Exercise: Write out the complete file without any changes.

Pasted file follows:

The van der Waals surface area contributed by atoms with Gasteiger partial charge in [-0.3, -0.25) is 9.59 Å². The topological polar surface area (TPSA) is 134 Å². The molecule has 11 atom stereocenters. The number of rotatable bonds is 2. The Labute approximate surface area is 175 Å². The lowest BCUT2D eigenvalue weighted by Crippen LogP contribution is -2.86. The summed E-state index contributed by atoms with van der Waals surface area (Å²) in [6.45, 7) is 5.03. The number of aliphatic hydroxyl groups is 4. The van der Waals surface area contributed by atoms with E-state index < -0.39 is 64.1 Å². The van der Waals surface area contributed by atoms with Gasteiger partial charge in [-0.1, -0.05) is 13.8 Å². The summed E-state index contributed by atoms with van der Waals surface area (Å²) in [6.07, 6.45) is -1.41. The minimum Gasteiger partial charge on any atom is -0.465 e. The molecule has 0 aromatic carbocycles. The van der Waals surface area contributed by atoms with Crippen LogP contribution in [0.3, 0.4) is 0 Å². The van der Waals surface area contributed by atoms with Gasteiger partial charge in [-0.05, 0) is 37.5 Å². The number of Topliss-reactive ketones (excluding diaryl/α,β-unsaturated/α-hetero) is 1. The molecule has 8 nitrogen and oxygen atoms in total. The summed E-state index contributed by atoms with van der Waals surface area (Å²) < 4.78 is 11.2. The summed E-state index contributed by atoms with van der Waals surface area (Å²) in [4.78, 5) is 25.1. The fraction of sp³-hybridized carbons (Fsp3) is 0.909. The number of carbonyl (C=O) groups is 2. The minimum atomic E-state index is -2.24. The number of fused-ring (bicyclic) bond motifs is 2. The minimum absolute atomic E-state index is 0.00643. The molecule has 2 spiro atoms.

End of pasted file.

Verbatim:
The van der Waals surface area contributed by atoms with Gasteiger partial charge in [-0.3, -0.25) is 9.59 Å². The topological polar surface area (TPSA) is 134 Å². The molecule has 11 atom stereocenters. The number of rotatable bonds is 2. The Labute approximate surface area is 175 Å². The lowest BCUT2D eigenvalue weighted by Crippen LogP contribution is -2.86. The summed E-state index contributed by atoms with van der Waals surface area (Å²) in [6.45, 7) is 5.03. The number of aliphatic hydroxyl groups is 4. The van der Waals surface area contributed by atoms with E-state index < -0.39 is 64.1 Å². The van der Waals surface area contributed by atoms with Gasteiger partial charge in [-0.1, -0.05) is 13.8 Å². The summed E-state index contributed by atoms with van der Waals surface area (Å²) in [6.07, 6.45) is -1.41. The minimum Gasteiger partial charge on any atom is -0.465 e. The molecule has 0 aromatic carbocycles. The van der Waals surface area contributed by atoms with Crippen LogP contribution in [0.3, 0.4) is 0 Å². The van der Waals surface area contributed by atoms with Gasteiger partial charge in [-0.05, 0) is 37.5 Å². The number of Topliss-reactive ketones (excluding diaryl/α,β-unsaturated/α-hetero) is 1. The molecule has 8 nitrogen and oxygen atoms in total. The summed E-state index contributed by atoms with van der Waals surface area (Å²) < 4.78 is 11.2. The summed E-state index contributed by atoms with van der Waals surface area (Å²) in [4.78, 5) is 25.1. The fraction of sp³-hybridized carbons (Fsp3) is 0.909. The number of carbonyl (C=O) groups is 2. The minimum atomic E-state index is -2.24. The number of fused-ring (bicyclic) bond motifs is 2. The minimum absolute atomic E-state index is 0.00643. The molecule has 2 spiro atoms.